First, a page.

Time periods are enriched from a vocabulary developed using the Annocultur tool which can now be found at Semium.org. This establishes a unique reference for the time period with start and end dates and can also connect to the name of a historical period.
Why is multilingual metadata important?
Europeana provides access to cultural heritage from different countries and in different languages. The language a user is searching in is the language in which documents are retrieved. Providing your metadata in more than one language ensures that your objects are visible across language borders, which will result in more traffic.
How does Europeana handle metadata provided in different languages?
So far, Europeana can not adequately display this information. We are in a transitional phase moving from ESE to the implementation of the Europeana Data Model (EDM), which is geared towards a rich semantic and multilingual representation of metadata. We are expecting to integrate multilingual functionality and multilingual display in the near future. It is important therefore to label multilingual variants of your metadata so your objects can be retrieved across languages and gain more visibility once EDM is fully functional.
How should metadata in different languages be labelled?
We encourage you to include the XML attribute 'xml:lang' in all metadata elements which you can provide in several languages. Here is an example:
<dc:description xml:lang="fr">végétation des montagnes de France</dc:description>
This allows us to use this information in multilingual functionalities. So far, Europeana can not adequately display this information but we are expecting to integrate this functionality in the near future.
How should multiple records in different languages for the same object be submitted?
If metadata records for the same object exist in several languages they should not be submitted as separate records. This would result in duplicate objects in the portal with no way to cross-link them. The metadata should be submitted as one record with duplicate elements for each value occurring in multiple language versions (ideally also with an 'xml:lang' tag). This ensures that multilingual values are identified and ready for display in the portal.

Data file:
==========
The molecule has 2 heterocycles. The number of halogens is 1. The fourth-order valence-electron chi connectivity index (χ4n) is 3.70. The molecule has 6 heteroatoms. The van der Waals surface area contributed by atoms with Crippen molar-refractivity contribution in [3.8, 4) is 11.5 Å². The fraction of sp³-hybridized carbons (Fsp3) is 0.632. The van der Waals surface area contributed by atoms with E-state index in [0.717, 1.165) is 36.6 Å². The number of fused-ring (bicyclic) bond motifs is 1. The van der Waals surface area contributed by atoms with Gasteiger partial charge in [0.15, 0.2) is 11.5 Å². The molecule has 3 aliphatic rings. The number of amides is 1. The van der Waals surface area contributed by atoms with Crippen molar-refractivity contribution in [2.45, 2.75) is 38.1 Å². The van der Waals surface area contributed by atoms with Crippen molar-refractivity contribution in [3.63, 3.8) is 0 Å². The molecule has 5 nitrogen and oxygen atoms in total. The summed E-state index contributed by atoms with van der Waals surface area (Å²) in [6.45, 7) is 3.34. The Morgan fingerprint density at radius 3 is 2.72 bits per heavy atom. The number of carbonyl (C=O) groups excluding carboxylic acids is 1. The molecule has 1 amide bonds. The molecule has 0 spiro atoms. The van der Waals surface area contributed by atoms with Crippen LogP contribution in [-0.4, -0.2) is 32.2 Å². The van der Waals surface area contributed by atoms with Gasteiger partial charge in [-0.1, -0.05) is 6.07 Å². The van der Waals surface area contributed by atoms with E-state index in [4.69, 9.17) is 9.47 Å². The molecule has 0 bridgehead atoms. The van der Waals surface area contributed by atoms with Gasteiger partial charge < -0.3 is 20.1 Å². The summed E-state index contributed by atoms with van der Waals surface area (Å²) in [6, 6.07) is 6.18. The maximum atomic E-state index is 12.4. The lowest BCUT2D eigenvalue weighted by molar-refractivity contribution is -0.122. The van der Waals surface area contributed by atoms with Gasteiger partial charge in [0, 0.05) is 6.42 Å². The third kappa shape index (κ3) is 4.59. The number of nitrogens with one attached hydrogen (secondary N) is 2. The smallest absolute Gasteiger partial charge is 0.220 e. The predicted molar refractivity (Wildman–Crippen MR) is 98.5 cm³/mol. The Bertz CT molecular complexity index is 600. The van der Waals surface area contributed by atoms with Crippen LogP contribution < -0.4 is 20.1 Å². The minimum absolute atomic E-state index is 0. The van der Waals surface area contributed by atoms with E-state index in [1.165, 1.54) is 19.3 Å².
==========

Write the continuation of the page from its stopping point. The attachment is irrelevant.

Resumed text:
If 'xml:lang' tags have been used, then future functionality could display these different versions by labelling the different languages. For example:
Subject: [es] baño termal, cura; recuperación, viaje; [en] cure, recovery, travel, [fr] cure, rétablissement, station thermale
Note that the 'Title' element is a special case and is explained in a separate FAQ.
How does Europeana handle titles in different languages?
This is a special case because at the moment only one instance of 'dc:title' can be displayed in the portal. However, we would still suggest that you provide translations in repeated elements using the 'xml:lang' tag, as this functionality is expected to be implemented in future. For now, to ensure translated titles are displayed please put the alternative versions in the 'dcterms:alternative' element as well.
For EDM data, it is possible to submit several 'dc:title' properties with 'xml:lang' tags which would indicate that an object has a title in several languages.
My objects are already ingested in Europeana and I have now translated all my metadata into another language. How do I add these additional translations?
If already-submitted records have been enriched with values in multiple languages after ingestion, then the data sets can be resubmitted to replace the earlier monolingual versions.
We have multilingual vocabularies, how can we submit them to Europeana and how are they used?
Once EDM is implemented, providers can submit multilingual versions of their vocabularies. These will be ingested together with their data to support multilingual functionality and data enrichment. Examples of such vocabularies are those created by MIMO, further explained in their EDM case study. The instrument keywords are listed in several languages together with broader and related terms.
We also encourage you to submit relevant multilingual vocabularies to the Europeana Tech mailing list so it can be discussed with the community.